It’s still better than fiction

So I didn’t win a Shirley Jackson award (boo) but being shortlisted was possibly as much fun as I can handle without exploding anyway, so it worked out for the best. Congrats to all the winners and my fellow shortlisted writers, and when I receive my special rock through the post I will put a picture of it up here for general admiration.

A few years ago I got asked to contribute to an anthology of short stories about real-life travel experiences, and the result was in Lonely Planet’s Better Than Fiction. It really must have been better than fiction, because recently Lonely Planet decided to publish another selection of true travel tales, and asked me back for another go. I don’t think the follow-up is published until November, but the cover is up and so I thought I’d post it here. Looking good.

 

better than fiction 2

Are factual events better than fiction? For the purposes of living, it’s difficult to disagree, although one of my favourite real-life experiences is the feeling of reading (or writing) a really good story, so we can’t pretend there’s not crossover, and that fiction can’t be experienced as ‘real’ sometimes. For the purposes of making a great plot, it’s rare that real life ties everything up so nicely, so it’s an interesting challenge to write something that stays true to the event without looking like you’ve applied a slick of glamour and a neat little bow. Ta daaaaa.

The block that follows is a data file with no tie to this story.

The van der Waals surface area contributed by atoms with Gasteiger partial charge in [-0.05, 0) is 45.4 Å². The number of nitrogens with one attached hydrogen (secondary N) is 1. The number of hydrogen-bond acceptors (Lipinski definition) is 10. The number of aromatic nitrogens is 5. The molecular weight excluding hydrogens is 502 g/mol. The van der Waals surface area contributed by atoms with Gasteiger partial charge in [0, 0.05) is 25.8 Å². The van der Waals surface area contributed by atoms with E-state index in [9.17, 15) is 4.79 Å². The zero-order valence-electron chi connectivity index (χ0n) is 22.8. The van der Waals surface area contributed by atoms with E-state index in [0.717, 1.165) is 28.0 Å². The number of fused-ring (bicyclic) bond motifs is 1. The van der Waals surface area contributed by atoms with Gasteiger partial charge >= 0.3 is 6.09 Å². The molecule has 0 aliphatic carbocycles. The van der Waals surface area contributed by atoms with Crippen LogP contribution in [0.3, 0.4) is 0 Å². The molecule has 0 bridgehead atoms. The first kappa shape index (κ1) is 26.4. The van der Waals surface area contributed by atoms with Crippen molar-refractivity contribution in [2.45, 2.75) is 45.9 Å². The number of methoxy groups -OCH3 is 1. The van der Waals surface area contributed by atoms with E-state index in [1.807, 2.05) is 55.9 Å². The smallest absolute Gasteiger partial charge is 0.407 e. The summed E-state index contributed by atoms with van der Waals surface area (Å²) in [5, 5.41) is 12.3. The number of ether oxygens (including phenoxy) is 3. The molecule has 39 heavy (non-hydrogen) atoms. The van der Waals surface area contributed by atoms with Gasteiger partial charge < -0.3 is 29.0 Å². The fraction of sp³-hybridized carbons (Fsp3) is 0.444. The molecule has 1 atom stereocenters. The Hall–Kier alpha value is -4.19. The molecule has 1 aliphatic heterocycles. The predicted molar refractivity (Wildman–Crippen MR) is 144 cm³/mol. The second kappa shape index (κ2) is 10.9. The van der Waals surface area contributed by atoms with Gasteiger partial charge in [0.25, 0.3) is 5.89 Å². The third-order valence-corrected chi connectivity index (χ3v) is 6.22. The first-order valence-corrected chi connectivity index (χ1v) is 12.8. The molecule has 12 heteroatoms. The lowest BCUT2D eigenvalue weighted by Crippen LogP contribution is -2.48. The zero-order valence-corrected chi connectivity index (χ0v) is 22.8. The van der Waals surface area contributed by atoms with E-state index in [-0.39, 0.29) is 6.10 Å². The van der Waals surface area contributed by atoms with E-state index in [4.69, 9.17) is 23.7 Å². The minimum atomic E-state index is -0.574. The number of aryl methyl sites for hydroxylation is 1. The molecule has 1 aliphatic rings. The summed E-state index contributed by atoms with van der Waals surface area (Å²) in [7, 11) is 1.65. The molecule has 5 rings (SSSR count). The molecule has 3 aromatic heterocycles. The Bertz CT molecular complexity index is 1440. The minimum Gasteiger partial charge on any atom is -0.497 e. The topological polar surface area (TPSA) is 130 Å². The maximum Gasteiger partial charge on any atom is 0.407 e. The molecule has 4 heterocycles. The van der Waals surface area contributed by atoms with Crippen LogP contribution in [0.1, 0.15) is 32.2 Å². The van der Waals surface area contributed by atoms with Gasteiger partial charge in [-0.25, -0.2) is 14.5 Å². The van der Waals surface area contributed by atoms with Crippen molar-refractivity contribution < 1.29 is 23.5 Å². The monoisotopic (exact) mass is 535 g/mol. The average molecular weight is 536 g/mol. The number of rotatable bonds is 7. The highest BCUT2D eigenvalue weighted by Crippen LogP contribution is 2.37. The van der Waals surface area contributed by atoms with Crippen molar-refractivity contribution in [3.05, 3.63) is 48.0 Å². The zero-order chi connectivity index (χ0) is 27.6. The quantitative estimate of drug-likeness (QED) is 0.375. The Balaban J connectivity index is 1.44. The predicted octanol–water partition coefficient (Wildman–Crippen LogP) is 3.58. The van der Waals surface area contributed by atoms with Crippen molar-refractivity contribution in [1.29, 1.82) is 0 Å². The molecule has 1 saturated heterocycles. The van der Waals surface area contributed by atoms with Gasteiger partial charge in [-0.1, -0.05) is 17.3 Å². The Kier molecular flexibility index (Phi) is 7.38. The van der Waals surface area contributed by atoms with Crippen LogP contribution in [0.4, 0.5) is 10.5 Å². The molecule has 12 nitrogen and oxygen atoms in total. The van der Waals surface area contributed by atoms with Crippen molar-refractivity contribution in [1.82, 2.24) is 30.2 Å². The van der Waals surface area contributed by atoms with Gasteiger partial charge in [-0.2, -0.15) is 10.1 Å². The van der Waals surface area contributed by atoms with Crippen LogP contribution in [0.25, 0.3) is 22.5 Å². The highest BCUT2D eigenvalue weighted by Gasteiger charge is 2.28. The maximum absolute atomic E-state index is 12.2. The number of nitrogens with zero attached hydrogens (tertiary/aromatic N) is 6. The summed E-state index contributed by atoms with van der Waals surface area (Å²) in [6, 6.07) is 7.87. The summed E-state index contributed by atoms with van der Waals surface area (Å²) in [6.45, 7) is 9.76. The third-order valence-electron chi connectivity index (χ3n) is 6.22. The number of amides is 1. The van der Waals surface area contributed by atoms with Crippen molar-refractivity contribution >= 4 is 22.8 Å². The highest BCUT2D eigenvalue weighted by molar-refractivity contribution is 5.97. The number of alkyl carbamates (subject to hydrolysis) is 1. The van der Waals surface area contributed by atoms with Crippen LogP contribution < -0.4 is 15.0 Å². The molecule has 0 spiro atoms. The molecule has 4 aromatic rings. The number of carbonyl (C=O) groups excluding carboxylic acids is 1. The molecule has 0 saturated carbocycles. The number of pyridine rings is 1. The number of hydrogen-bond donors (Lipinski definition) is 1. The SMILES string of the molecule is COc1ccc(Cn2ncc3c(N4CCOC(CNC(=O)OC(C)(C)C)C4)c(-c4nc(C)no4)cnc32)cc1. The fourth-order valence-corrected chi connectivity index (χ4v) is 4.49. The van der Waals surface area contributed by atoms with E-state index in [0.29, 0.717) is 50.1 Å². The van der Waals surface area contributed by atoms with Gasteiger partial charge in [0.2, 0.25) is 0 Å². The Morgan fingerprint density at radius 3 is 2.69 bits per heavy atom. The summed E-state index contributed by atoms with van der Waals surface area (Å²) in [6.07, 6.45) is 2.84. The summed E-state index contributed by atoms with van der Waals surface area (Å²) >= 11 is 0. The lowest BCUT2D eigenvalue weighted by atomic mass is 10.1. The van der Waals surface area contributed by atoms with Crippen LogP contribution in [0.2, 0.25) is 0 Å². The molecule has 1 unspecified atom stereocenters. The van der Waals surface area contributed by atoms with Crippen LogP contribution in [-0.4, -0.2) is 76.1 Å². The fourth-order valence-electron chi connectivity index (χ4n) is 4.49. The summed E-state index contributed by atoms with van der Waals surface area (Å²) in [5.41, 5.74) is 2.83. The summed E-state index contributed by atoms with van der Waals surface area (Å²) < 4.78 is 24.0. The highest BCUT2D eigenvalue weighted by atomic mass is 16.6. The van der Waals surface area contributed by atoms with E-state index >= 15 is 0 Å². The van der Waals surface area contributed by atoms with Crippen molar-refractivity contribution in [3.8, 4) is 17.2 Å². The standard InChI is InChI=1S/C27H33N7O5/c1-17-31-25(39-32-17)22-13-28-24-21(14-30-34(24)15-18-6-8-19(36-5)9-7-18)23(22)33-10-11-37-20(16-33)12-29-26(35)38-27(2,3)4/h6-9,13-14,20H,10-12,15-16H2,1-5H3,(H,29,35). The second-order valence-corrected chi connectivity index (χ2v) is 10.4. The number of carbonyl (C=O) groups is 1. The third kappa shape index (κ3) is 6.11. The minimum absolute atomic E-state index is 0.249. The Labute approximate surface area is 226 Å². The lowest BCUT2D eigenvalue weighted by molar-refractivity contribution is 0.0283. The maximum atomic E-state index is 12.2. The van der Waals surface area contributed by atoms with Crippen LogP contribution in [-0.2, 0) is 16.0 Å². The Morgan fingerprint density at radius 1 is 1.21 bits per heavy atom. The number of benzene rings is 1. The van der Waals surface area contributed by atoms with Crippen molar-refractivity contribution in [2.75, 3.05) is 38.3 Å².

Quiet Work

I’m currently working on the third of three linked novellas and pretending not to notice that its only a few weeks until the Shirley Jackson awards are upon us. It will be great to reach the pinnacle of all the excitement but I have enjoyed this period of being shortlisted; it’s almost like having an invisible badge (rock?) pinned to your chest. Shirley Jackson nominee. That is, flabbergastingly, me.